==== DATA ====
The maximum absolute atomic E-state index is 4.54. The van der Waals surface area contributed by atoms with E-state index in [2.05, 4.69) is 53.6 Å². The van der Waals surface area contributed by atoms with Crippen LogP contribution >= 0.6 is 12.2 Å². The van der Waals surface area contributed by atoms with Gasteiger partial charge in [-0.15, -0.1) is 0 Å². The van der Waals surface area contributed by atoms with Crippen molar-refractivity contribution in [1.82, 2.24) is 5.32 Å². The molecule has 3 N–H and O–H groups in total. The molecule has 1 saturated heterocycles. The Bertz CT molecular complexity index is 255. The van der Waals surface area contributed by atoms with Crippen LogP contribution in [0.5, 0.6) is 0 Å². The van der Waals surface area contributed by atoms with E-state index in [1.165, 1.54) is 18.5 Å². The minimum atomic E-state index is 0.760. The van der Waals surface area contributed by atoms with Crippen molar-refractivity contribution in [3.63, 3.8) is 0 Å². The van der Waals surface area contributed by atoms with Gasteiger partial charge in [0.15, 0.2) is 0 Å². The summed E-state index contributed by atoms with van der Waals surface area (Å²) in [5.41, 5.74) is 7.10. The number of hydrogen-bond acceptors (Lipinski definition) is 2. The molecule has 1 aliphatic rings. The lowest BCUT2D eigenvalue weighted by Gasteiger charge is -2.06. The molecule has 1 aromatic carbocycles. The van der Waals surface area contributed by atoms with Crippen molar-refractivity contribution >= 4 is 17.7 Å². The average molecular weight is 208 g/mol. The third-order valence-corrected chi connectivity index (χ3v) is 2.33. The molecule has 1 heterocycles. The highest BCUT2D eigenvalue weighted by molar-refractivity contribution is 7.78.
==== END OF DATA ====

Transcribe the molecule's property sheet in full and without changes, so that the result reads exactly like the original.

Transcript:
The maximum absolute atomic E-state index is 4.54. The van der Waals surface area contributed by atoms with E-state index in [2.05, 4.69) is 53.6 Å². The van der Waals surface area contributed by atoms with Crippen LogP contribution >= 0.6 is 12.2 Å². The van der Waals surface area contributed by atoms with Gasteiger partial charge in [-0.15, -0.1) is 0 Å². The van der Waals surface area contributed by atoms with Crippen molar-refractivity contribution in [1.82, 2.24) is 5.32 Å². The molecule has 3 N–H and O–H groups in total. The molecule has 1 saturated heterocycles. The Bertz CT molecular complexity index is 255. The van der Waals surface area contributed by atoms with Crippen LogP contribution in [0.5, 0.6) is 0 Å². The van der Waals surface area contributed by atoms with E-state index in [1.165, 1.54) is 18.5 Å². The minimum atomic E-state index is 0.760. The van der Waals surface area contributed by atoms with Crippen molar-refractivity contribution in [3.63, 3.8) is 0 Å². The van der Waals surface area contributed by atoms with Gasteiger partial charge in [0.15, 0.2) is 0 Å². The summed E-state index contributed by atoms with van der Waals surface area (Å²) in [5.41, 5.74) is 7.10. The number of hydrogen-bond acceptors (Lipinski definition) is 2. The molecule has 1 aliphatic rings. The lowest BCUT2D eigenvalue weighted by Gasteiger charge is -2.06. The molecule has 1 aromatic carbocycles. The van der Waals surface area contributed by atoms with Crippen molar-refractivity contribution >= 4 is 17.7 Å². The average molecular weight is 208 g/mol. The third-order valence-corrected chi connectivity index (χ3v) is 2.33. The molecule has 1 heterocycles. The highest BCUT2D eigenvalue weighted by molar-refractivity contribution is 7.78.